Wedge of Allegiance

A&E2Azar Nafisi on American identity and misguided individualism

Sometimes it takes someone who chose to be a citizen to show us what’s important about the American experience. Azar Nafisi took the oath in 2008, after the release of her bestselling memoir, Reading Lolita in Tehran, which told her story of teaching American literature to Iranian women at the risk (for everyone involved) of detention and torture.

In her new book, The Republic of Imagination, she takes on American literature in its own backyard, propelling us through works by Mark Twain, Sinclair Lewis, Carson McCullers and James Baldwin, and reminding us that they too were rebels, who gave voice to the American Dream—and still do.

It’s not a dream about wealth creation, political dogma, or 15 minutes of fame, she argues. It’s about curiosity and wanderlust, our willingness to question ourselves and our sometimes spectacular willingness to fail. It applauds us for wrestling with our demons and forgives us for falling short, even as it demands that we do better.     

I spoke to Nafisi last week, in advance of her reading and talk Oct. 28 at Peace United Church in Santa Cruz.

Writers currently talk about our “cult of individualism,” as if we’ve turned a healthy pursuit into an affliction. How do you see the state of individualism in America right now?

AZAR NAFISI: What I see dominant today is the narcissistic type that claims it’s a dog-eat-dog world. You see it very much in corporate America, the way they talk about success in terms of money and greed. The books I write about argue that there is another side to American individualism. Take Huckleberry Finn. He’s the quintessential American hero, but he grows into a moral individual through his relationship to Jim. Jim’s companionship shows him how wrong it is to take away from a human being his choices, his children, his family. Because of Jim, Huck changes and makes a moral stand. I wanted to talk about how this is the kind of individualism we need, not the kind we see being talked about by a lot of our elite.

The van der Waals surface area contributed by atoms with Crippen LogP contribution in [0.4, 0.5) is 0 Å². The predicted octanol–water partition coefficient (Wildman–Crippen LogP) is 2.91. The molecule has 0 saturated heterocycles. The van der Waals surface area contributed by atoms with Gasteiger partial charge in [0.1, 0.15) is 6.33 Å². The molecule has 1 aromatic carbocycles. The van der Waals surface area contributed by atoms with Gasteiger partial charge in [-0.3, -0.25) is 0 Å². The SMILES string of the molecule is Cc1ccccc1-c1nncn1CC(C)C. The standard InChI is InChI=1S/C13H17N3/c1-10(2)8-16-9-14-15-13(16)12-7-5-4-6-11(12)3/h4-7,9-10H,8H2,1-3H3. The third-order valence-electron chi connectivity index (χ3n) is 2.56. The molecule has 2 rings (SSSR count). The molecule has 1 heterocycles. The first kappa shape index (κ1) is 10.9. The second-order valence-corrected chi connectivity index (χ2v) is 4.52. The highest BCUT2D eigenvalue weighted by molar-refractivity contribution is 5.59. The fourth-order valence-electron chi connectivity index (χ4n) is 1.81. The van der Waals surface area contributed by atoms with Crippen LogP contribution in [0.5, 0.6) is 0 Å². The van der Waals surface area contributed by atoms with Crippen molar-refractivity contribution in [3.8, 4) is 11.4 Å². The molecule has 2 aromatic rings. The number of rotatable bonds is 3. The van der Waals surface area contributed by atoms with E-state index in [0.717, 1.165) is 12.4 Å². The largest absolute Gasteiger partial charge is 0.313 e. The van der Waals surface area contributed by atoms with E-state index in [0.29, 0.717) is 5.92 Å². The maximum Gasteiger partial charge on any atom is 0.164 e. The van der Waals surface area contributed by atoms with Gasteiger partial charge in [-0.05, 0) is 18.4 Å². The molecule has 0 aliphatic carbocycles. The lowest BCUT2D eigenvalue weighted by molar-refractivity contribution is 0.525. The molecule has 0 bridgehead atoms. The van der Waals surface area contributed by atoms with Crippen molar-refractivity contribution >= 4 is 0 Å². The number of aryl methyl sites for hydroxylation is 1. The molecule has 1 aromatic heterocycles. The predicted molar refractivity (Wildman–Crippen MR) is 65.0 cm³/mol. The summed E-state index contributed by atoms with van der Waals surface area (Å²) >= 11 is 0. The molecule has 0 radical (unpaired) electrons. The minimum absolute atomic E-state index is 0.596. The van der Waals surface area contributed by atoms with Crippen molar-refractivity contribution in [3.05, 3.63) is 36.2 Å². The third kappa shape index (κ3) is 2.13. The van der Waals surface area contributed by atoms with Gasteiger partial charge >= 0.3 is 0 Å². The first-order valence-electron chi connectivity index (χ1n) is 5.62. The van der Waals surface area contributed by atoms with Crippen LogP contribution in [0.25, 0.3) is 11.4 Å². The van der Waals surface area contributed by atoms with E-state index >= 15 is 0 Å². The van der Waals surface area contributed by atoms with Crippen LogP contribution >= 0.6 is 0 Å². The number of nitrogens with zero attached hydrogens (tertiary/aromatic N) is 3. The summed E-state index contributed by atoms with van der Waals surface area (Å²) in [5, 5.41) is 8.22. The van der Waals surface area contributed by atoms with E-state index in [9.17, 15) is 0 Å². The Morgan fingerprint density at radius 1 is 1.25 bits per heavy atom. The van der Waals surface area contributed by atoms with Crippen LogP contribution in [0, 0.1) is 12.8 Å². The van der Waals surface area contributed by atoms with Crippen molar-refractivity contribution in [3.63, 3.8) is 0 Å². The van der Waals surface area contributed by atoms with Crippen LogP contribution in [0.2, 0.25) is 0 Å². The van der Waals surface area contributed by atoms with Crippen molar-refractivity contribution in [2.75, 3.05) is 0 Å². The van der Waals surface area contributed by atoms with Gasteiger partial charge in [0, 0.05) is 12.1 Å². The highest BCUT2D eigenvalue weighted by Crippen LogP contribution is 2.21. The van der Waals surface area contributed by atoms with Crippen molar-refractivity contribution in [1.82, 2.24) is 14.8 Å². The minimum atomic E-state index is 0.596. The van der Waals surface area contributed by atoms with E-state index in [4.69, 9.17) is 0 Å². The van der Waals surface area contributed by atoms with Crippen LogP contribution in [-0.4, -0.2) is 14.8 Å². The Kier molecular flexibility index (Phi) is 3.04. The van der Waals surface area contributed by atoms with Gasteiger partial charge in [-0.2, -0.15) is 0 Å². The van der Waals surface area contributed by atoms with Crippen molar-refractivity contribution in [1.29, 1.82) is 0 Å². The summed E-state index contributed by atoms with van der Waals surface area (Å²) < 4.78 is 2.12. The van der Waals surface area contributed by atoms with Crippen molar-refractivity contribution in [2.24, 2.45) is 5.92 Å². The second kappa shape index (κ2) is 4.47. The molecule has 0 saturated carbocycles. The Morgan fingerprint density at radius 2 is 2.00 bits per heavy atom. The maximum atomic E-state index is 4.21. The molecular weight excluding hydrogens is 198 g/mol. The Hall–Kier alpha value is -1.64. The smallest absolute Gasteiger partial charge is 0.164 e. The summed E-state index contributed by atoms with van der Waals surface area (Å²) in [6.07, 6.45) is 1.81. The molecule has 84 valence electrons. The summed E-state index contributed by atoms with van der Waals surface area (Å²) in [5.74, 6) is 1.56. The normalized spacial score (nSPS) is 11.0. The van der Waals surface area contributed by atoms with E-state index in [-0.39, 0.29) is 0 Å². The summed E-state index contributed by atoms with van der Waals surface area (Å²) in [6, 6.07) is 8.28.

The book business is wrestling with individualism, too. Amazon has argued that readers are best served by looking out for their own interests, but in practice this seems to be narrowing our choices. What’s the best response to Amazon’s argument?

It’s not only the task of writers, publishers, librarians and retailers to define what the fate of books should be. Readers also have a responsibility. If their responsibility toward the act of reading and the world of imagination is simply moral comfort and to save a few dollars, we all lose. Amazon and e-books are here to stay, but our lives are not just based on efficiency and comfort. They’re also based on the enrichment of ideas, and for that you can’t have monopolies. Books need to be exchanged by people who love them, and those communities can’t disappear. Are we going to live our lives sitting in a room, ordering things? Humanity is about sensuality and connection.    

Connection seems like a challenge, since we so often self-segregate into groups that share our beliefs. How can literature bridge the gap between people who don’t see eye to eye?

The point of a democracy is to contain many different voices, and some of the most democratic places in the world are bookstores, libraries and museums. Because we live in a polarized society, we see irreconcilable differences rather than the fact that no matter who we are or where we come from, we share things that are universal. That’s what literature represents, the best of our common humanity. We can’t travel to every household or inhabit every culture, but we can understand them through great books and poems, music and art. It’s amazing how much we have in common, and much less amazing how different we are.

Azar Nafisi will be appearing at Peace United Church, at 7 p.m. on Tuesday, Oct. 28. Tickets can be purchased online or in-person at Bookshop Santa Cruz.

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